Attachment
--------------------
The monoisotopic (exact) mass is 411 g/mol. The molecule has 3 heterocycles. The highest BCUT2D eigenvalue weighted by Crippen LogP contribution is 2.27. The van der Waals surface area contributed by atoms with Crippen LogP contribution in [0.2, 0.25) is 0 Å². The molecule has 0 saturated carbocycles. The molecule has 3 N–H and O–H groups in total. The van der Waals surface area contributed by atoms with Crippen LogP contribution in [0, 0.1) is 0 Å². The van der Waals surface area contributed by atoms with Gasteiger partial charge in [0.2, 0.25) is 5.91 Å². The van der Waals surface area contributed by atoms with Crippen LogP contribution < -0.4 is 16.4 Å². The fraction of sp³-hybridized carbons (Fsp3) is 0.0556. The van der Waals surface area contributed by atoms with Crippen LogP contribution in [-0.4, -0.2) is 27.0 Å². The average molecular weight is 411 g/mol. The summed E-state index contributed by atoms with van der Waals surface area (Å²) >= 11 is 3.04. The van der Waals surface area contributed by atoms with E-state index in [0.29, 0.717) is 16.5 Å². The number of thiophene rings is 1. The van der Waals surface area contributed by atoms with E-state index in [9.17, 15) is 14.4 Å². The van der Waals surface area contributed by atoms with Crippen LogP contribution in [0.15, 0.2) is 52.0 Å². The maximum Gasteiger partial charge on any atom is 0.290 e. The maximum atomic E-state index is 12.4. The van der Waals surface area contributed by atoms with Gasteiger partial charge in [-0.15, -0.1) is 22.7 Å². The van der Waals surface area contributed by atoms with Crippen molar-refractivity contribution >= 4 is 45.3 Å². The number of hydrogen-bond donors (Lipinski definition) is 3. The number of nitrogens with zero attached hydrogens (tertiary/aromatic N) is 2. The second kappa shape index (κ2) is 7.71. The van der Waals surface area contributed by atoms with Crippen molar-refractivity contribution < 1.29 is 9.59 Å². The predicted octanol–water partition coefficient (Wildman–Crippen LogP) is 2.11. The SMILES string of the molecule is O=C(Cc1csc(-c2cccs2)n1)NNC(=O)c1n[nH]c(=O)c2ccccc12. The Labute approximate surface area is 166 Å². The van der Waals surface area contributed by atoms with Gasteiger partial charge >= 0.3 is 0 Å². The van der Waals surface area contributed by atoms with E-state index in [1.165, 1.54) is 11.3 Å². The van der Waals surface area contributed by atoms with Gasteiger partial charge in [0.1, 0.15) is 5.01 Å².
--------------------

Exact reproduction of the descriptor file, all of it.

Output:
The monoisotopic (exact) mass is 411 g/mol. The molecule has 3 heterocycles. The highest BCUT2D eigenvalue weighted by Crippen LogP contribution is 2.27. The van der Waals surface area contributed by atoms with Crippen LogP contribution in [0.2, 0.25) is 0 Å². The molecule has 0 saturated carbocycles. The molecule has 3 N–H and O–H groups in total. The van der Waals surface area contributed by atoms with Crippen LogP contribution in [0, 0.1) is 0 Å². The van der Waals surface area contributed by atoms with Gasteiger partial charge in [0.2, 0.25) is 5.91 Å². The van der Waals surface area contributed by atoms with Crippen LogP contribution < -0.4 is 16.4 Å². The fraction of sp³-hybridized carbons (Fsp3) is 0.0556. The van der Waals surface area contributed by atoms with Crippen LogP contribution in [-0.4, -0.2) is 27.0 Å². The average molecular weight is 411 g/mol. The summed E-state index contributed by atoms with van der Waals surface area (Å²) >= 11 is 3.04. The van der Waals surface area contributed by atoms with E-state index in [0.29, 0.717) is 16.5 Å². The number of thiophene rings is 1. The van der Waals surface area contributed by atoms with E-state index in [9.17, 15) is 14.4 Å². The van der Waals surface area contributed by atoms with Crippen LogP contribution in [0.15, 0.2) is 52.0 Å². The maximum Gasteiger partial charge on any atom is 0.290 e. The maximum atomic E-state index is 12.4. The van der Waals surface area contributed by atoms with Gasteiger partial charge in [-0.15, -0.1) is 22.7 Å². The van der Waals surface area contributed by atoms with Crippen molar-refractivity contribution >= 4 is 45.3 Å². The number of hydrogen-bond donors (Lipinski definition) is 3. The number of nitrogens with zero attached hydrogens (tertiary/aromatic N) is 2. The second kappa shape index (κ2) is 7.71. The van der Waals surface area contributed by atoms with Crippen molar-refractivity contribution < 1.29 is 9.59 Å². The predicted octanol–water partition coefficient (Wildman–Crippen LogP) is 2.11. The SMILES string of the molecule is O=C(Cc1csc(-c2cccs2)n1)NNC(=O)c1n[nH]c(=O)c2ccccc12. The Labute approximate surface area is 166 Å². The van der Waals surface area contributed by atoms with Gasteiger partial charge >= 0.3 is 0 Å². The van der Waals surface area contributed by atoms with E-state index in [1.165, 1.54) is 11.3 Å². The van der Waals surface area contributed by atoms with Gasteiger partial charge in [0.1, 0.15) is 5.01 Å².